Sardinian Arsons 0 Comments
“Stizia Du Pìghiri” Let Justice Take you!
The Association "L’Uomo che Pianta gli Alberi“(The Man Who Plants the Trees) is interested in the protection of the environment, concretely cooperating in the reforestation of the territory, planting trees but restoring awareness and power to people as well. They interviewed Giorgio Pelosio, Teletron Euroricerche Administrator, who deals with environmental safety systems, on the plague of fires in Sardinia.
The expert's opinion is that the devastation caused to the territory by the summer arsonists must not continue to be passively suffered but must be avoided and reduced with severe measures. Fire in Sardinia has ancient roots in rural culture. To create or clean up the land to be cultivated, or to renew the pastures, fertilizing and improving the turf to feed the flocks, the stubble was set on fire. However, to prevent the fire from becoming an arson, there was always someone closely attending that the fire didn’t get out of control.
Ardon or unattended fire was always considered a crime prosecuted since the Judicial era. Pelosio reminds us that in the Charta De Logu there are at least five chapters devoted to the fire’s regulations: culpable ones were punished with fines and the reimbursement of the damage caused; the malicious ones, divided into burning houses and burning cultivated land, provided the death penalty in the first case and the cut of the right hand in the second one, if the arsonist was not in a position to refund the damage caused.
Yes, the wise Judge of Sardinia Eleanor of Arborea, very well knowing the calamity that fires could cause to the territory, introduced in the Charta the guidelines on the times and ways to burn the stubble and limit the damage by creating firebreaks.
If yew trees and olive trees have lived until today, it means that formerly there was the culture and respect for these plants, so numerous in Sardinia. Today, however, holm oaks, arbutus trees, yews and junipers are fewer and fewer. Wrong reforestation, in addition to fires, have a great accountability for. Reforestation with eucalyptus is harmful because this plant, which is able to absorb 200-300 litres of water a day, leads to further drying up of areas already implicated because of the fire.
Unfortunately, this has been used recklessly in the last 50 years, although Sardinia does not have many areas where the use of eucalyptus trees could be suitable, i.e., areas that need water absorption such as water treatment plants or marshy areas to be reclaimed, as it has been well known by those who utilized it in the reclamation of the Pontine Marshes. Reforestation is a solution, but it takes hundreds, thousands of years to reproduce a forest of yews or oaks. In Sardinia yews of 2/3000 years and millenary olive trees famous all over the world such as S'Ozzastru: The Oldest Olive Tree are still living.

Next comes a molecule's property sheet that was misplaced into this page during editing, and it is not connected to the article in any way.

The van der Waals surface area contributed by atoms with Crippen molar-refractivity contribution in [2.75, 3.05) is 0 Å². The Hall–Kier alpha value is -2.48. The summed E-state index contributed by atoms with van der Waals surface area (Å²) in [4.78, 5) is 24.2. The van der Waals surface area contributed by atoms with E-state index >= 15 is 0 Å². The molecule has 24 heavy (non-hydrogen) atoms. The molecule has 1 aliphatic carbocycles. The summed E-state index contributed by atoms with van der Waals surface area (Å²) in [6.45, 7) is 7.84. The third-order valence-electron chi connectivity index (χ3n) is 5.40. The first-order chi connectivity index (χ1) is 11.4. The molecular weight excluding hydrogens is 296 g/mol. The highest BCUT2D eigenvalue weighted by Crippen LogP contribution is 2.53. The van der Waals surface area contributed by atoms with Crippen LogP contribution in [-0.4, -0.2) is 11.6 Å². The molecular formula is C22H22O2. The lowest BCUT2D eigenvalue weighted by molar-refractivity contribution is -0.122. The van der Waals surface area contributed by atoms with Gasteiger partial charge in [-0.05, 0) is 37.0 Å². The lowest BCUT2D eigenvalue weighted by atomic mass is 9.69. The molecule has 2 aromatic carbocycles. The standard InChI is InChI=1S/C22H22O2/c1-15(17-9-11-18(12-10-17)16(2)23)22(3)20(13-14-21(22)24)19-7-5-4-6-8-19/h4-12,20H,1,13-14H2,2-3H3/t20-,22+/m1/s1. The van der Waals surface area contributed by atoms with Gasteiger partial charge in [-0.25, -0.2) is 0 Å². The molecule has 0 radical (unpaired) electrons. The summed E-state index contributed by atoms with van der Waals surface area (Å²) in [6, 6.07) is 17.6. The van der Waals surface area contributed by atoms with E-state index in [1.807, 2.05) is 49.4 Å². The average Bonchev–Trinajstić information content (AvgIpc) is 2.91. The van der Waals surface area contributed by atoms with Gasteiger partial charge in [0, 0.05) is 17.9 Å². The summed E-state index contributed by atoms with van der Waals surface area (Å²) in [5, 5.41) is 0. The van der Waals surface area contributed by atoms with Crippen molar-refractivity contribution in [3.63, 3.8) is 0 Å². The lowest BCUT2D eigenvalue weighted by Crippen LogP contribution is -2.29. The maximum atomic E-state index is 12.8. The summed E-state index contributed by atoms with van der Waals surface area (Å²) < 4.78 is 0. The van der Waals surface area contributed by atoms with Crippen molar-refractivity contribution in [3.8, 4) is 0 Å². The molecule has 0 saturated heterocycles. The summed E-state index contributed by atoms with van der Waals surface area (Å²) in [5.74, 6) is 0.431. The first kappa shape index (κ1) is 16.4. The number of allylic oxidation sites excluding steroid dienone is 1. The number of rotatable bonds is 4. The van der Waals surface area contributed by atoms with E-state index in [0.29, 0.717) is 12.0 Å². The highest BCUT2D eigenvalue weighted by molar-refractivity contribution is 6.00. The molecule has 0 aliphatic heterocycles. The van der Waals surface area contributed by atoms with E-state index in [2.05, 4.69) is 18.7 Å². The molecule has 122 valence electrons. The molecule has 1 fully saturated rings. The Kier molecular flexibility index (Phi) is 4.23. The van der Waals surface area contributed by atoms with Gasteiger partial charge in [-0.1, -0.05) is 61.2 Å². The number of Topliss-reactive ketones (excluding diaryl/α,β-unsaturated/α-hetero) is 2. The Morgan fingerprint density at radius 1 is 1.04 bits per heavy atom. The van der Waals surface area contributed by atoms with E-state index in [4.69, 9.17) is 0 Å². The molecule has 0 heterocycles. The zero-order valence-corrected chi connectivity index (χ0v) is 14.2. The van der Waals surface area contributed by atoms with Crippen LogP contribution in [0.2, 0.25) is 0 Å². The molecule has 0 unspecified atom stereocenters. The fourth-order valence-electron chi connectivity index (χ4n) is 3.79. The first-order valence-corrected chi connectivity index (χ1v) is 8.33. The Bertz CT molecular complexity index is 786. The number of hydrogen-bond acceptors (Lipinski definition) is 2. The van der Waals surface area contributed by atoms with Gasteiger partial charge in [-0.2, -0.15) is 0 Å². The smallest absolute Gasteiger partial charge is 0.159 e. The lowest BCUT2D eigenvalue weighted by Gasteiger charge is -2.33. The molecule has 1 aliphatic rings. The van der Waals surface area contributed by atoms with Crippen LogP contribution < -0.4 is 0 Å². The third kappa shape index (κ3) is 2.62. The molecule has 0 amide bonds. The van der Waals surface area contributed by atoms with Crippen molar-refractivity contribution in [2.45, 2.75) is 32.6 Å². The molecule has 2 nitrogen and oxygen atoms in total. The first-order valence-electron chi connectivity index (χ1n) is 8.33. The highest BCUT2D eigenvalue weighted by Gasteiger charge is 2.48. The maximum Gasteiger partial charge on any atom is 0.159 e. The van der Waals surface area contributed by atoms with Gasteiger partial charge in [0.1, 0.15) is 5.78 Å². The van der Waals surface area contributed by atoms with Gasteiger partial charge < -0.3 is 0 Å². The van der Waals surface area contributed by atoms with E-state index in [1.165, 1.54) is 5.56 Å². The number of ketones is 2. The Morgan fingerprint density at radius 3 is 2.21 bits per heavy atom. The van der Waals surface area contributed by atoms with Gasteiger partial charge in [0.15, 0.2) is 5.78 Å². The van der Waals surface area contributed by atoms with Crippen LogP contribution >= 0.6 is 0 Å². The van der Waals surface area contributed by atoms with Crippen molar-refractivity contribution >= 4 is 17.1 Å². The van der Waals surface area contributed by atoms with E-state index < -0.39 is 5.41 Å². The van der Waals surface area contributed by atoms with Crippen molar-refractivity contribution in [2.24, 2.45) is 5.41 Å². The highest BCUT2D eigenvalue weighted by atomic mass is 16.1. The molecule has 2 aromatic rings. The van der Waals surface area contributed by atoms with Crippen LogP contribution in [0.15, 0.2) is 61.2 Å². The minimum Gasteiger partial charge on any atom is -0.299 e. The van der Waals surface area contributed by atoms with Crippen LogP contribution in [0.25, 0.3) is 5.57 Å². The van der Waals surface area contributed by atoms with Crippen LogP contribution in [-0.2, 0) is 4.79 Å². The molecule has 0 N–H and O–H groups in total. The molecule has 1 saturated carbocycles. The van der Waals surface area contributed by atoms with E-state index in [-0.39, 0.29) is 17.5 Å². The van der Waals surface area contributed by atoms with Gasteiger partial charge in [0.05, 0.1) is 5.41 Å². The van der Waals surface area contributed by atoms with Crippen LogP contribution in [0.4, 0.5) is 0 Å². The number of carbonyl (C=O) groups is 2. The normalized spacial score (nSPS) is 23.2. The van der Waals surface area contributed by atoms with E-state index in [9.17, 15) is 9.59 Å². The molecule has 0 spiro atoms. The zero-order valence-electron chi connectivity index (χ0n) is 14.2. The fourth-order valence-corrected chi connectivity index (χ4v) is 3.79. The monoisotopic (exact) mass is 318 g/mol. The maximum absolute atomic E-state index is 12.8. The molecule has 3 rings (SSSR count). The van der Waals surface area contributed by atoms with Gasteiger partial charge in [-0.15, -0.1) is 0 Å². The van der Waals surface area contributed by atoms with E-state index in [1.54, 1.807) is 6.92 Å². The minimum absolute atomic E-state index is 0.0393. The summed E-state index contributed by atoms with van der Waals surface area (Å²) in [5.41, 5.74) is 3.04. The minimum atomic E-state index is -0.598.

Thus, eliminating the species for which it would take millennia to become adult plants, we could focus on the Mediterranean scrub which, as Pelosio tells us, “Is an extraordinary umbrella for the soil, because it confines water damage when rain arrives, in some cases torrential, limiting the washout of the soil where the humus would be completely transferred to the valley". In 5-10 years, the humus would constitute a valid layer of soil protection, thus favouring the growth of Sardinia’s endemic plants.
The Sardinia desertification could be avoided by placing the Mediterranean scrub and the woods as an environmental priority. It is above all a fact of a cultural nature. Fires are a life attempt, and justice should intervene with heavy penalties.
Sardinia wants, and must, keep the Sardinian tourist map attractive for tourists looking for the sea on the coast and greenery hinterland, where the woods are. Pelosio comments: “With EU funds, a reforestation plan could be made for all burnt areas in Sardinia, considering that reforestation contributes to the reduction of CO2. And this activity could see a lot of people (workers, foresters, etc.) engaged in a year-round activity. And in the summer, if the Canadair really have to fly, let them fly by applying overhead irrigation systems that can spray fresh water on reforestation”. When Canadair draws water from the sea to extinguish fires, the salt has a devastating effect on the ground for plants that, if not already born marine in salted water, simply die.
On the other hand, however, many people are to be thanked for: the specialized and trained volunteers. In many regions, most of the firefighting activities are entrusted to volunteers for both observation and identification. While, last but not least, a grateful thank you goes to the valuable help of the Compagnia Barracellare: Police Force Of Sardinia.
“Secret hand spreading that fire,
You burn your homeland for so little
From now on before you turn on the fire,
“Stizia Du Pìghiri”, let Justice take you! - (Bruno Tognolini)
Written by Daniela Toti